William Melvin Kelley: A Different Drummer
Kelley could have made this a straightforward satire but then the book would not have had the impact it does. It is not the first or, indeed, the best book to look at the condition of African-Americans in the United States but it is certainly one of the most interesting and, undeservedly, has not received the recognition it deserves.
It is set in a fictional and unnamed state which clearly approximates to Mississippi. At the beginning an old white man tells the story of how all the African-Americans left the state, leaving it now the only state without any Negroes. Most of the rest of the novel is in the form of flashback, with different players (white and black) giving their account of what happened. It starts with the arrival in the state of a slave ship, with a huge, powerful African. No-one can control him and he escapes but Dewey Willson, the patriarch has already bought him and forbids anyone from shooting him and sets out to find him. He cannot. The African then appears at Willson’s house and frees his slaves. Eventually, after many slaves have been freed, the African is tricked by a former slave and is killed, leaving his son as Dewey Willson’s slave. It is the great-grandson of the son who will lead the exodus.
Tucker Caliban (his great-great grandfather was named for the Shakespeare character) works for Dewey Willson’s descendants, doing a lot of the heavy work in the house. When Bethra, a new servant is hired, he falls for her and eventually marries her. Shortly after his father dies, he persuades the current Mr. Willson to sell him a plot of land and farms it. Like many of his race, he hates the South (this is pre-desegregation) and one day, without warning, he pours salt on his land, kills his livestock, burns his house, takes his family and leaves. For no apparent reason, the other African-Americans in the state follow him. The whites have no explanation, though it is clear that the huge burden of institutionalised racism is the deciding factor and that Kelley’s novel is an indictment of Southern racism.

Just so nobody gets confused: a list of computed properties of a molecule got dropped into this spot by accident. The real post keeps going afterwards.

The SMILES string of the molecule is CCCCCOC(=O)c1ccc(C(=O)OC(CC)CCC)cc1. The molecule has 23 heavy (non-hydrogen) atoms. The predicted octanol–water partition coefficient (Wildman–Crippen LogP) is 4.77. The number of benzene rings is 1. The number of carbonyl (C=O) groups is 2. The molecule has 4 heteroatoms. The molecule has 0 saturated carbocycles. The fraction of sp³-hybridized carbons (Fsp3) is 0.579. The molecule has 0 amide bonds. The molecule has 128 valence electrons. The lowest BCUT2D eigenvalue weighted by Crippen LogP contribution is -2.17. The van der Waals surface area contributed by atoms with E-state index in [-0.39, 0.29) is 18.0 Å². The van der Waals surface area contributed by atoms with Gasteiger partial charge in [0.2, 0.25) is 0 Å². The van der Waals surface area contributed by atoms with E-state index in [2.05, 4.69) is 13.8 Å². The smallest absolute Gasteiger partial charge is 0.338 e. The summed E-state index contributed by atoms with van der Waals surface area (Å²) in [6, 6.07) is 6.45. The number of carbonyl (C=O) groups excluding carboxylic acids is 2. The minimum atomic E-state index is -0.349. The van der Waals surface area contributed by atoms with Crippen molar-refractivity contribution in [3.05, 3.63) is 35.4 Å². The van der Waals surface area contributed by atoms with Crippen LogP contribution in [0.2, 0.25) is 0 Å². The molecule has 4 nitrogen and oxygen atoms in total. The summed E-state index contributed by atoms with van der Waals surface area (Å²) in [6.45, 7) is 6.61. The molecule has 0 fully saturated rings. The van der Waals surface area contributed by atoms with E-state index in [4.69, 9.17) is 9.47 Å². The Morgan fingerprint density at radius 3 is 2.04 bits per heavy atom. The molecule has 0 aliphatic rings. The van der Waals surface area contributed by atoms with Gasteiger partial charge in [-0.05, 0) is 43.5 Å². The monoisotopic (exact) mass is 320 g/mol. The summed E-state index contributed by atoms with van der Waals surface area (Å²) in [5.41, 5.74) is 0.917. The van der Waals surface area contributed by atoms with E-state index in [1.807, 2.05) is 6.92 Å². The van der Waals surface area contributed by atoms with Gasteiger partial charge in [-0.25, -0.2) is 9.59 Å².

The story is simple but the different perspectives make it interesting. The Willson family is involved. David, Tucker’s employer, worked with Benjamin Bradshaw, an African-American whom he met at Harvard, to fight racism but when Willson is fired from his newspaper job for his views and joins the family firm, they lose touch. Bradshaw goes on to found a religion and appears at the end, apparently as mystified as the whites by the exodus. Despite the broad portraits of other spectators it is the somewhat mysterious and silent Tucker that is the key and, more particularly, his power over the others of his race, deliberately and cleverly never really explained by Kelley, merely shown as something that is right and inevitable. As a damning indictment of Southern racism, this book deserves a lot more attention.
First published 1962 by Doubleday